The Vedas – Part III
As we have seen previously, each of the four Vedas, namely, Rigved, Sāmved, Yajurved, and Atharvaved, consist of four components known as Samhitās, Brāhmanas, Aranyakas and Upanishads. The Samhitas are considered the Vedas proper; the Brahmanas, the Aranyakas and the Upanishads are periodic additions, made by way of growing with the changing times. The fourth and the last portions of the Vedas, the Upanishads, are called Vedānta. The Veda texts were preserved orally long before the methods of preservation of written material became robust. It is said that they were all compiled by Veda Vyasa. Vedas in all contain about 20,389 hymns. Each Ved has a different focus. The Rigved involves mainly a metaphysical consideration of the nature of God. The Sām and Yajur Vedas prescribe liturgical functions. The Atharvaved is believed to be of a distinctly later period than the other three Vedas. One can see that the definite priest-hood system was established by the Atharvaved period. In earlier Vedic period the head of the household would normally perform the religious rituals himself. In the priest-hood period the priests were supposed to conduct all major rituals so that they were performed exactly as specified because only they were learned and it was believed that if the rituals were faulty the purpose of the rituals would not be achieved. Thus, it was in the later part of the Vedic period that the priests or the Brahmins seemed to become powerful and dominant in the society. So when Ved Vyās compiled all the Vedas (i.e. possibly around Mahabharat period – around 3101 to 5561 BCE) the Vedic system was fully established, the teachings of Upanishads was also well spread, and after that the preaching of Purāns became more dominant.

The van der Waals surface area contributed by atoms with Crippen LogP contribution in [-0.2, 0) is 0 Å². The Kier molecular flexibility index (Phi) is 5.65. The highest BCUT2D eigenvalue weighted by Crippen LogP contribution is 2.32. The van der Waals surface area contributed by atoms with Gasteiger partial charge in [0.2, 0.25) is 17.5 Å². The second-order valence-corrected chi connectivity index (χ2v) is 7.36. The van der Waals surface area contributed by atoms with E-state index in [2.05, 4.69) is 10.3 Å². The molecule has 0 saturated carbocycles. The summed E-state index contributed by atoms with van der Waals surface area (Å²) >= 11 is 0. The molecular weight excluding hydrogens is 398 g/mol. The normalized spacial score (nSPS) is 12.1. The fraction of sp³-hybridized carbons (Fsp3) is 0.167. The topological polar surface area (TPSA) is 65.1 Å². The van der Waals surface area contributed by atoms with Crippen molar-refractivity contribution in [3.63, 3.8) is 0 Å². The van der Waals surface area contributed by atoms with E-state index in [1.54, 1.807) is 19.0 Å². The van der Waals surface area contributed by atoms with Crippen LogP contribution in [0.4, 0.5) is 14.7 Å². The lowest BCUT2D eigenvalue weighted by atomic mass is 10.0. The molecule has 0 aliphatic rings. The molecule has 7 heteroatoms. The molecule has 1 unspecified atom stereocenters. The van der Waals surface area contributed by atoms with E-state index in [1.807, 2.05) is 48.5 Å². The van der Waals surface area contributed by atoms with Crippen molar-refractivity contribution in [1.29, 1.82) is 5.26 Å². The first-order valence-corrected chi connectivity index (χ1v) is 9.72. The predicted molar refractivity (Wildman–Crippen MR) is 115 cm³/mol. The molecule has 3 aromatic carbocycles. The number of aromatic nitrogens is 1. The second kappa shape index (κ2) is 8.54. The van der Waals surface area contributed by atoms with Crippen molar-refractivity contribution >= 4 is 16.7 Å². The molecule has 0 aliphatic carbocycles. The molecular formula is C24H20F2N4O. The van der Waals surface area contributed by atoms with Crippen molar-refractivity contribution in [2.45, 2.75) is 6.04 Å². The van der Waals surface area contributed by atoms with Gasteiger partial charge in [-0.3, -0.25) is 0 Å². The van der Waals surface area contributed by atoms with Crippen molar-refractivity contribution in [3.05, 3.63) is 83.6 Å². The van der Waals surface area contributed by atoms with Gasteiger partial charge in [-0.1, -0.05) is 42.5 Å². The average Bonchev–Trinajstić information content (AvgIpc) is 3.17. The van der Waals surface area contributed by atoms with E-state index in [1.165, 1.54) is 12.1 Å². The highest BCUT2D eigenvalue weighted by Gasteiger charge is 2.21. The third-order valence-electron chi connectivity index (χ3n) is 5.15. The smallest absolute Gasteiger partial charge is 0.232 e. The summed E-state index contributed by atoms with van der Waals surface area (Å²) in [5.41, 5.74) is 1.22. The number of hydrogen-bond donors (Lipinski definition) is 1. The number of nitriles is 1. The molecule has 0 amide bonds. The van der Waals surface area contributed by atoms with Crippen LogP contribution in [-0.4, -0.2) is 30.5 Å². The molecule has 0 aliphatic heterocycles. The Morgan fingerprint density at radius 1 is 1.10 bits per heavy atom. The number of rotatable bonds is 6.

The word “rig” is derived from the word ‘ric’ which literally means ‘praise or verse’, especially ‘a sacred verse recited in praise of a deity’. Rigved describes metrical hymns, which are meant to be recited loudly. It involves mainly a metaphysical consideration of the nature of God. It is the oldest Ved and is sometimes known as ‘the wisdom of the hymns’. It is divided into 10 books, with 1,028 hymns. In all the Rigved contains about 10,552 hymns or verses. Most of the early hymns of the Rigved are about nature and its personifications in the form of devas, like Agni, Surya, Indra, Varun, Vāyu, etc. The later hymns are addressed to the Supreme Being, as this concept had evolved by then. Each hymn names the sage to whom it was revealed. Most of the hymns of Rigved are repeated in the Yajur and Sam Vedas. Rigved has one Sanhita and two Brahmanas. It can be called as the creation hymn that shows us the nature worshiping society of that period.
Sām or Sāman means “melody” or “song” – the poem that can be sung. The Samaved is purely a liturgical collection of melodies (sāman). Samved contains about 1,875 hymns or verses. The text of most (all but 76) of the hymns in the Samaved are drawn from the Rigved and have no distinctive lessons of their own. The remaining 76 mantras of Samved are also resumed to be from Rigved that are lost. Hence, its text is, in another way, a reduced version of the Rigved. Three recensions of the Samaved Samhita are known, namely, the Kauthuma recension (seen in Gujarat and in Bihar), the Jaiminiya (seen in the Karnatak and Kerala), and the Rāṇāyanīya (seen in the Maharashtra). Bhagvad Gita (chapter 10, verse 22) in the epic Mahabharat says that the Samved is the best among the four Vedas. It is the Samved that is the foundation of all other systems of music. All verses in the same adhyāy or decade of Samved have one common meter and one deity. All the deities of Rigved are all present in theses verses. All the benefits of singing of Samved accrue only when every syllable of every verse in the entire adhyay or chapter is chanted or sung correctly. Perfection was achieved and was maintained since during that time when writing was not yet developed. Mankind had to rely upon their senses of hearing and speaking. It was an art or talent that developed in those periods of time.